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All the Crooked Saints Hardcover – October 10, 2017
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From School Library Journal
Gr 8 Up—Pilgrims travel to Bicho Raro, Colorado, for a miracle from the Sorias, a Mexican American family of saints who can "cure" people of their darkness. When the pilgrims' darkness manifests, they have to overcome it on their own. If the Sorias interfere, their own inner darkness takes over. In 1962, Bicho Raro is overrun by pilgrims who haven't been able to complete the miracle, and the current saint, David, has fallen in love with one of the pilgrims. He helps her and his darkness manifests. His younger cousins, Beatriz and Joaquin, are afraid to interfere because of the curse. But two visitors, including a handsome teen who catches Beatriz's interest, might be the key to helping the Sorias. The desert setting, intricate family dynamics, and the power of love and music resonate in this lush but often overwrought tale. Subplots distract from the core story and character development is often weighed down by the convoluted language. The rules of the family curse are laid down just to be broken and remade for the convenience of the plot. The influence of Latin American storytelling is woven throughout, and the family's ranch's name can be translated in Mexican Spanish as "Strange or Rare Insect." But it also has a more explicit translation in other countries. Also, the family is saved by the machinations of the ingenious (and possibly neuro-atypical) Beatriz, but she's inspired to do so because of her white love interest. VERDICT This title will be popular with the author's fans, but for readers interested in well-crafted YA magical realism, turn to Laura Ruby and Anna-Marie McLemore instead.—Shelley M. Diaz, School Library Journal
Praise for The Raven King:
*"Expect this truly one-of-a-kind series to come to a thundering close." ? Kirkus Reviews, starred review
* "Readers will snap up the final installment the second it's available." ? Publishers Weekly, starred review
* "The prose is crisp and dazzling and the dialogue positively crackles." ? School Library Journal, starred review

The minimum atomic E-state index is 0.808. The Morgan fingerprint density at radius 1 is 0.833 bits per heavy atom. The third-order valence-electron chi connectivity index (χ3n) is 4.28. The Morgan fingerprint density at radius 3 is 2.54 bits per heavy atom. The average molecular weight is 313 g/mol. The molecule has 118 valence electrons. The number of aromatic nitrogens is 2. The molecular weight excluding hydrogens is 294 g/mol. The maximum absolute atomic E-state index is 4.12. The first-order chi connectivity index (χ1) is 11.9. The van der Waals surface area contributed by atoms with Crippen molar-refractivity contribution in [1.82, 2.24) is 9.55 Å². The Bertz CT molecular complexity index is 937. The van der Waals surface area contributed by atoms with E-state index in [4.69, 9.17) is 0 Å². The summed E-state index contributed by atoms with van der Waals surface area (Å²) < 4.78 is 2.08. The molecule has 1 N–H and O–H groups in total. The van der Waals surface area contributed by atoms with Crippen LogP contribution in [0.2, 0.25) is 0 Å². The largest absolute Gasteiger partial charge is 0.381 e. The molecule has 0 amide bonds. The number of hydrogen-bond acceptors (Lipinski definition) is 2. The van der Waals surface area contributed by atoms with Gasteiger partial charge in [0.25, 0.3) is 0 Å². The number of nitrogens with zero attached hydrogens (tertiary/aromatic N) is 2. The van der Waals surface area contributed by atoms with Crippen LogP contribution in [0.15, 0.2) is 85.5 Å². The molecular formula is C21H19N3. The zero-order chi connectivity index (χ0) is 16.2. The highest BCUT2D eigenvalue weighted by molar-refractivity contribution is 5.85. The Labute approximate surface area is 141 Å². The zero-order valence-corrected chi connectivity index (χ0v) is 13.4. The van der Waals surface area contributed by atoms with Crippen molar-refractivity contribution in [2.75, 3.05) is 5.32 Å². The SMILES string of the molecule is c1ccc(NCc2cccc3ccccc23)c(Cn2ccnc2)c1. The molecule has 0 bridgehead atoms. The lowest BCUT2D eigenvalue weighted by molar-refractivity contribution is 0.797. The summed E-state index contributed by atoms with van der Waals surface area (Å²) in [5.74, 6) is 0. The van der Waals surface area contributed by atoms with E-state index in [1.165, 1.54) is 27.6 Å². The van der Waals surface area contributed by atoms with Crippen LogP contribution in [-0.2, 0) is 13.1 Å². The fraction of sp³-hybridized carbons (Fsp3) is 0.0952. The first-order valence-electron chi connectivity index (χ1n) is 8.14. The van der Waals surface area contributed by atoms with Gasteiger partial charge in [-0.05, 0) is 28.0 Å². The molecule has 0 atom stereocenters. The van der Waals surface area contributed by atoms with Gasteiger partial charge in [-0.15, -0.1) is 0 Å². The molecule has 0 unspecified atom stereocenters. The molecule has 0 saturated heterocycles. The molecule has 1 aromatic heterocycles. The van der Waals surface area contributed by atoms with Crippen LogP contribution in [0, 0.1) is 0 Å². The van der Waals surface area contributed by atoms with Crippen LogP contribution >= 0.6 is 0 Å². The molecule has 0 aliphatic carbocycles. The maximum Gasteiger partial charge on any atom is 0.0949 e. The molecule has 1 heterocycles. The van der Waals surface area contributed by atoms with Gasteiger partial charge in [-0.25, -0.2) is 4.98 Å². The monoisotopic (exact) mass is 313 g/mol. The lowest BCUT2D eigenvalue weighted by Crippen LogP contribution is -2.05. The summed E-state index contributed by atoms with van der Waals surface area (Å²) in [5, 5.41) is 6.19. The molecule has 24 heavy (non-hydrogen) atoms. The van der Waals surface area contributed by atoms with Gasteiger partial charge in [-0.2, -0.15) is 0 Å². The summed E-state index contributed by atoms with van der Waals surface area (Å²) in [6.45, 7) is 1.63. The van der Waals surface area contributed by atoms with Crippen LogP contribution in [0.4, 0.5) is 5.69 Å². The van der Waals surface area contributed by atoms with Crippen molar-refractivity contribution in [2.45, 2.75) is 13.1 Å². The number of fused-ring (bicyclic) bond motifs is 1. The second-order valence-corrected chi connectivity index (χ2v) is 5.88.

Top customer reviews
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While I never felt like we really get the chance to know the characters here like we might if the book were longer or a little more emotionally driven, I did find most of them likable, and I enjoyed reading about them. Beatriz especially was a surprising breath of fresh air; I would love to see more ya characters like her. The plot, though a bit meandering, comes to a fairly satisfying, if bizarre resolution (this is, I think, to be expected from Stiefvater's books, and it's one of the things I like about them). There's a little bit of magic everywhere in the book; it's interwoven with the setting in clever, fantastic ways. Overall, I enjoyed All the Crooked Saints more for its heart than anything else: it's a very kind, very gentle book, but it doesn't shy back from making it's point. We've all got a little darkness in us, and even though we may need help to deal with that, it's still, ultimately, up to us to make the decision to do so.
"I do need to applaud Stiefvater for her facility and love of language. Some of her sentences would just stop me in my tracks. "Pete was from Oklahoma and had only loneliness as his second language" just works for me on so many levels. It was the overall narrative that just lost me at times. It was too over the top and lacked a counterweight."
That sums it up perfectly for me. So many bits and pieces of her prose is mind grabbing. I love reading her for those nuggests but in "Saints" I, as many. just couldn't feel much for it. And this new term? Magical Realism? If I am saying it correctly... if this is what it's about, I will remember to pass it by. But all that said, I will always be checking for what she has written next. She is incredibly diverse and always worth checking out.
But! I stuck with it and I'm glad that I did, because the book has a wonderful atmosphere of tall tale or even Roald Dahl-style allegory. Although the book is relatively short, the character arcs spin beautifully and subtly into each other. Stiefvater is especially good at building compelling, atmospheric, fully-realized worlds and this one is no exception. It's lighter than the Raven series (which at its best was so engrossing that you could not put the books down to sleep or eat or converse with other humans) but I found that pretty refreshing, actually. Humorous, original, and fun.